Similar changes have occurred here in the UK, and too often we forget that we have a pretty good pedigree of water management in this country. After all, in 1984 we completed the Thames Barrier, one of the most reliable flood defences in the world. It is still seen as pivotal in London’s defences for the next 100 years. As a nation we reclaimed most of the natural wetlands, such as the Somerset
Levels and the Fens, turning them into fertile agricultural land. We tamed the rivers, linked them with man-made canals, and built warehouses, mills, factories and power plants along them – all in the name of trade and industry. Unfortunately, these innovations and interventions have changed the natural control mechanisms of the rivers, leaving an inflexible system that is showing signs of strain from the increasingly variable British weather.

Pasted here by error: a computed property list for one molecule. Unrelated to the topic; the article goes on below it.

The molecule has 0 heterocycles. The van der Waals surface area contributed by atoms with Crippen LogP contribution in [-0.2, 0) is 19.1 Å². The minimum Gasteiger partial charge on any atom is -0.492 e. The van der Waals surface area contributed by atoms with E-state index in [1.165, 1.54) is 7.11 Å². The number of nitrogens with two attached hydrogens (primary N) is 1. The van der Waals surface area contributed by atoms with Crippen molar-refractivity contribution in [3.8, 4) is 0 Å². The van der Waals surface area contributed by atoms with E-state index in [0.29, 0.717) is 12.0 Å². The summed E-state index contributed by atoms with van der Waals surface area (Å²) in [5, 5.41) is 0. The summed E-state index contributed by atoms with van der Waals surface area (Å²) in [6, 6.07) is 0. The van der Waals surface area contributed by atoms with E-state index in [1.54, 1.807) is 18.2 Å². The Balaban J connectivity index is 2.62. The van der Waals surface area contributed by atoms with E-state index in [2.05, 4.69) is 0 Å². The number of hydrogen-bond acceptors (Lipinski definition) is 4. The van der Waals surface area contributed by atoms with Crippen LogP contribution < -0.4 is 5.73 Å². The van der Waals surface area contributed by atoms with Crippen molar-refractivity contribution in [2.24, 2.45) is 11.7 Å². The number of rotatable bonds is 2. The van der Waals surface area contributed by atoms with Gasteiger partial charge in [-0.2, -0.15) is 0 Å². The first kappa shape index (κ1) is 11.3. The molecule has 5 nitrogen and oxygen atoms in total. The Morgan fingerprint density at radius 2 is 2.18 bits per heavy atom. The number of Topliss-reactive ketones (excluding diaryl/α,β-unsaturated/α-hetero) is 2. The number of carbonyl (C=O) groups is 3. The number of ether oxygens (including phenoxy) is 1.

But the tide has changed and ‘flood defence’ is no longer the policy line – now we call it ‘flood management’. The Environment Agency has more influence in refusing irresponsible development, or at least some of it (13 major developments were still permitted against Environment Agency advice in
2006/7). This is as much out of a greater environmental sensitivity, typical of postindustrialised
nations, as it is a response to the improved understanding and respect for natural systems that we have developed.